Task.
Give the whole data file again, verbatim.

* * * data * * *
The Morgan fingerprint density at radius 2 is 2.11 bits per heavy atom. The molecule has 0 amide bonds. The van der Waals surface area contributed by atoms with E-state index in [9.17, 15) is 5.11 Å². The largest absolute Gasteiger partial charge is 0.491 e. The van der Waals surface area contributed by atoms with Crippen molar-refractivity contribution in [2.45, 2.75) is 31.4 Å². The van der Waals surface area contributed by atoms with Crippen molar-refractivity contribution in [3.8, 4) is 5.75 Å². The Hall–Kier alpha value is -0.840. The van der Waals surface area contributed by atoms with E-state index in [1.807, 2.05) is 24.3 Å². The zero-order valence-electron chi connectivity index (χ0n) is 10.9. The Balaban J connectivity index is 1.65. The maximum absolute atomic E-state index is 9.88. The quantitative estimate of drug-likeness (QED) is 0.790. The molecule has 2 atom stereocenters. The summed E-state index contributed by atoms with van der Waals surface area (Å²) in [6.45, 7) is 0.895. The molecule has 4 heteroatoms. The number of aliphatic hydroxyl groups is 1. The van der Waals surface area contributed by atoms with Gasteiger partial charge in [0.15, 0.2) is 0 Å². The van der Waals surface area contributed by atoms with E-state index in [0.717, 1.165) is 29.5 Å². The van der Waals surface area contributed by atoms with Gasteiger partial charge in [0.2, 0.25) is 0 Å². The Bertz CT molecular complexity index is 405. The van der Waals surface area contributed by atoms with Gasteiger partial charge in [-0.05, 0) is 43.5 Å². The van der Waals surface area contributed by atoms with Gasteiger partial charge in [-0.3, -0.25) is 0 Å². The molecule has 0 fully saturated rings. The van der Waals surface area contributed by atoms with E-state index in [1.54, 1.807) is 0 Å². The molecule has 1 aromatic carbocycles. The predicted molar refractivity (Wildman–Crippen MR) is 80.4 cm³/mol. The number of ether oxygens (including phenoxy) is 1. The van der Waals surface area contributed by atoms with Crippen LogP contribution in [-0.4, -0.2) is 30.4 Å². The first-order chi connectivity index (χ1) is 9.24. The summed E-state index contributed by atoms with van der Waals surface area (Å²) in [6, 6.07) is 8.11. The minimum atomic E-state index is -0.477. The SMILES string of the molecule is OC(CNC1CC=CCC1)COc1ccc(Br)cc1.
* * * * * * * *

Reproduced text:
The Morgan fingerprint density at radius 2 is 2.11 bits per heavy atom. The molecule has 0 amide bonds. The van der Waals surface area contributed by atoms with E-state index in [9.17, 15) is 5.11 Å². The largest absolute Gasteiger partial charge is 0.491 e. The van der Waals surface area contributed by atoms with Crippen molar-refractivity contribution in [2.45, 2.75) is 31.4 Å². The van der Waals surface area contributed by atoms with Crippen molar-refractivity contribution in [3.8, 4) is 5.75 Å². The Hall–Kier alpha value is -0.840. The van der Waals surface area contributed by atoms with E-state index in [1.807, 2.05) is 24.3 Å². The zero-order valence-electron chi connectivity index (χ0n) is 10.9. The Balaban J connectivity index is 1.65. The maximum absolute atomic E-state index is 9.88. The quantitative estimate of drug-likeness (QED) is 0.790. The molecule has 2 atom stereocenters. The summed E-state index contributed by atoms with van der Waals surface area (Å²) in [6.45, 7) is 0.895. The molecule has 4 heteroatoms. The number of aliphatic hydroxyl groups is 1. The van der Waals surface area contributed by atoms with Gasteiger partial charge in [0.15, 0.2) is 0 Å². The van der Waals surface area contributed by atoms with E-state index in [0.717, 1.165) is 29.5 Å². The van der Waals surface area contributed by atoms with Gasteiger partial charge in [0.2, 0.25) is 0 Å². The Bertz CT molecular complexity index is 405. The van der Waals surface area contributed by atoms with Gasteiger partial charge in [-0.05, 0) is 43.5 Å². The van der Waals surface area contributed by atoms with Gasteiger partial charge in [-0.3, -0.25) is 0 Å². The molecule has 0 fully saturated rings. The van der Waals surface area contributed by atoms with E-state index in [1.54, 1.807) is 0 Å². The molecule has 1 aromatic carbocycles. The predicted molar refractivity (Wildman–Crippen MR) is 80.4 cm³/mol. The number of ether oxygens (including phenoxy) is 1. The van der Waals surface area contributed by atoms with Crippen LogP contribution in [-0.4, -0.2) is 30.4 Å². The first-order chi connectivity index (χ1) is 9.24. The summed E-state index contributed by atoms with van der Waals surface area (Å²) in [6, 6.07) is 8.11. The minimum atomic E-state index is -0.477. The SMILES string of the molecule is OC(CNC1CC=CCC1)COc1ccc(Br)cc1.